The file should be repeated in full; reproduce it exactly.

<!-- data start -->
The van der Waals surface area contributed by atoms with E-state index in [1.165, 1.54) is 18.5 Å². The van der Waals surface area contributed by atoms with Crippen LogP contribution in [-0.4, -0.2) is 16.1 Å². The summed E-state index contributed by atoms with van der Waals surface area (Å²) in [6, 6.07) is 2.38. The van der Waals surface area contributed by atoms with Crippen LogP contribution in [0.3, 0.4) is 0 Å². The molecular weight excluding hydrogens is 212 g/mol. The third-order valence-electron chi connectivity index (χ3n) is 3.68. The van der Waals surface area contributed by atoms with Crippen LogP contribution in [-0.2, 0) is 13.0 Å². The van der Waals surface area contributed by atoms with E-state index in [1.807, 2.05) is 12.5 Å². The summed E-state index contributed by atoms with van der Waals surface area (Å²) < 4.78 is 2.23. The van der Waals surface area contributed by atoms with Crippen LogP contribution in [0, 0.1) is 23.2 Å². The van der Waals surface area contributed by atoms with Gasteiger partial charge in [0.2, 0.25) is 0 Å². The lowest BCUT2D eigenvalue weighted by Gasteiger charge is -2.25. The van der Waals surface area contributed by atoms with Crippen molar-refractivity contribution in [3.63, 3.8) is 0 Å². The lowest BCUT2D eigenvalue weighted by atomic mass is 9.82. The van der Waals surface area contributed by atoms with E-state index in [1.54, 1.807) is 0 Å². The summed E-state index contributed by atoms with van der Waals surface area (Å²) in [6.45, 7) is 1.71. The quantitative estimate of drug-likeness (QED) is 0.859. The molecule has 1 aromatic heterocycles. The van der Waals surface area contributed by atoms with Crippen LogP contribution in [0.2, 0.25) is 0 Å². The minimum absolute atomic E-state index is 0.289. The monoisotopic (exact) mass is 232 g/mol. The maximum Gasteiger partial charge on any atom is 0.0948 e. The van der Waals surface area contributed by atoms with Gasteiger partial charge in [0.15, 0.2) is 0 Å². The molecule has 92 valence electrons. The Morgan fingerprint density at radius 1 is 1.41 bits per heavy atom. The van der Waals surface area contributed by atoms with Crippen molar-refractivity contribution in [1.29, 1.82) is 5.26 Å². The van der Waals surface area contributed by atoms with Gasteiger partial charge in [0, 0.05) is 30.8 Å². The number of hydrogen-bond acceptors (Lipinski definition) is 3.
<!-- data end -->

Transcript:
The van der Waals surface area contributed by atoms with E-state index in [1.165, 1.54) is 18.5 Å². The van der Waals surface area contributed by atoms with Crippen LogP contribution in [-0.4, -0.2) is 16.1 Å². The summed E-state index contributed by atoms with van der Waals surface area (Å²) in [6, 6.07) is 2.38. The van der Waals surface area contributed by atoms with Crippen LogP contribution in [0.3, 0.4) is 0 Å². The molecular weight excluding hydrogens is 212 g/mol. The third-order valence-electron chi connectivity index (χ3n) is 3.68. The van der Waals surface area contributed by atoms with Crippen LogP contribution in [-0.2, 0) is 13.0 Å². The van der Waals surface area contributed by atoms with E-state index in [1.807, 2.05) is 12.5 Å². The summed E-state index contributed by atoms with van der Waals surface area (Å²) < 4.78 is 2.23. The van der Waals surface area contributed by atoms with Crippen LogP contribution in [0, 0.1) is 23.2 Å². The van der Waals surface area contributed by atoms with Gasteiger partial charge in [0.2, 0.25) is 0 Å². The lowest BCUT2D eigenvalue weighted by Gasteiger charge is -2.25. The van der Waals surface area contributed by atoms with Crippen molar-refractivity contribution in [3.63, 3.8) is 0 Å². The lowest BCUT2D eigenvalue weighted by atomic mass is 9.82. The van der Waals surface area contributed by atoms with E-state index in [1.54, 1.807) is 0 Å². The summed E-state index contributed by atoms with van der Waals surface area (Å²) in [6.45, 7) is 1.71. The quantitative estimate of drug-likeness (QED) is 0.859. The molecule has 1 aromatic heterocycles. The van der Waals surface area contributed by atoms with Crippen LogP contribution in [0.2, 0.25) is 0 Å². The minimum absolute atomic E-state index is 0.289. The monoisotopic (exact) mass is 232 g/mol. The maximum Gasteiger partial charge on any atom is 0.0948 e. The van der Waals surface area contributed by atoms with Gasteiger partial charge in [0.15, 0.2) is 0 Å². The molecule has 92 valence electrons. The Morgan fingerprint density at radius 1 is 1.41 bits per heavy atom. The van der Waals surface area contributed by atoms with Crippen molar-refractivity contribution in [1.29, 1.82) is 5.26 Å². The van der Waals surface area contributed by atoms with Gasteiger partial charge in [0, 0.05) is 30.8 Å². The number of hydrogen-bond acceptors (Lipinski definition) is 3.